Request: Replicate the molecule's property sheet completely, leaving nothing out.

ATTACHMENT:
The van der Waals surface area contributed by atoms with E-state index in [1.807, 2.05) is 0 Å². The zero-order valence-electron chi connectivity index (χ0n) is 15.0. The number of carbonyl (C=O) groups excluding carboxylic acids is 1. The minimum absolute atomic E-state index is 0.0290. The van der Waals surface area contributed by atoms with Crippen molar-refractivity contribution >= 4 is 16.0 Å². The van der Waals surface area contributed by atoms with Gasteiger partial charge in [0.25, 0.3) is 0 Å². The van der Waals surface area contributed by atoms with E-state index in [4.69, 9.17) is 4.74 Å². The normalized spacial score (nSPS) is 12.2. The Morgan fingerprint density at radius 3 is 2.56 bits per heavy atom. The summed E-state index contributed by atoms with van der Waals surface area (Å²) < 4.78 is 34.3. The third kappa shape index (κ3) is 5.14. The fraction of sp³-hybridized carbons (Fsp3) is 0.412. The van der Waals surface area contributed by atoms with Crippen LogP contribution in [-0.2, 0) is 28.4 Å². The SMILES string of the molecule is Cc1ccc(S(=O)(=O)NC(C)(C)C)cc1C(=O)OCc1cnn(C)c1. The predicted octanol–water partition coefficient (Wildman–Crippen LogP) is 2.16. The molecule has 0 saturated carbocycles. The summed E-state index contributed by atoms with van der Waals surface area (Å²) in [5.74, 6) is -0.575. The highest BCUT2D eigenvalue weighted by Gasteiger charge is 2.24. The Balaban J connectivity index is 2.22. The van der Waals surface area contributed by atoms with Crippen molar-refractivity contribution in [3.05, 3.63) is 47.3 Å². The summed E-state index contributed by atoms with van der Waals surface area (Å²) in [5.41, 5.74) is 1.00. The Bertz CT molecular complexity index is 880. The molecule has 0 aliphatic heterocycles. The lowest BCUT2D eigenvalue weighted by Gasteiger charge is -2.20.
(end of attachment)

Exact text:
The van der Waals surface area contributed by atoms with E-state index in [1.807, 2.05) is 0 Å². The zero-order valence-electron chi connectivity index (χ0n) is 15.0. The number of carbonyl (C=O) groups excluding carboxylic acids is 1. The minimum absolute atomic E-state index is 0.0290. The van der Waals surface area contributed by atoms with Crippen molar-refractivity contribution >= 4 is 16.0 Å². The van der Waals surface area contributed by atoms with Gasteiger partial charge in [0.25, 0.3) is 0 Å². The van der Waals surface area contributed by atoms with E-state index in [4.69, 9.17) is 4.74 Å². The normalized spacial score (nSPS) is 12.2. The Morgan fingerprint density at radius 3 is 2.56 bits per heavy atom. The summed E-state index contributed by atoms with van der Waals surface area (Å²) < 4.78 is 34.3. The third kappa shape index (κ3) is 5.14. The fraction of sp³-hybridized carbons (Fsp3) is 0.412. The van der Waals surface area contributed by atoms with Crippen LogP contribution in [-0.2, 0) is 28.4 Å². The SMILES string of the molecule is Cc1ccc(S(=O)(=O)NC(C)(C)C)cc1C(=O)OCc1cnn(C)c1. The predicted octanol–water partition coefficient (Wildman–Crippen LogP) is 2.16. The molecule has 0 saturated carbocycles. The summed E-state index contributed by atoms with van der Waals surface area (Å²) in [5.74, 6) is -0.575. The highest BCUT2D eigenvalue weighted by Gasteiger charge is 2.24. The Balaban J connectivity index is 2.22. The van der Waals surface area contributed by atoms with Crippen molar-refractivity contribution in [3.05, 3.63) is 47.3 Å². The summed E-state index contributed by atoms with van der Waals surface area (Å²) in [5.41, 5.74) is 1.00. The Bertz CT molecular complexity index is 880. The molecule has 0 aliphatic heterocycles. The lowest BCUT2D eigenvalue weighted by Gasteiger charge is -2.20.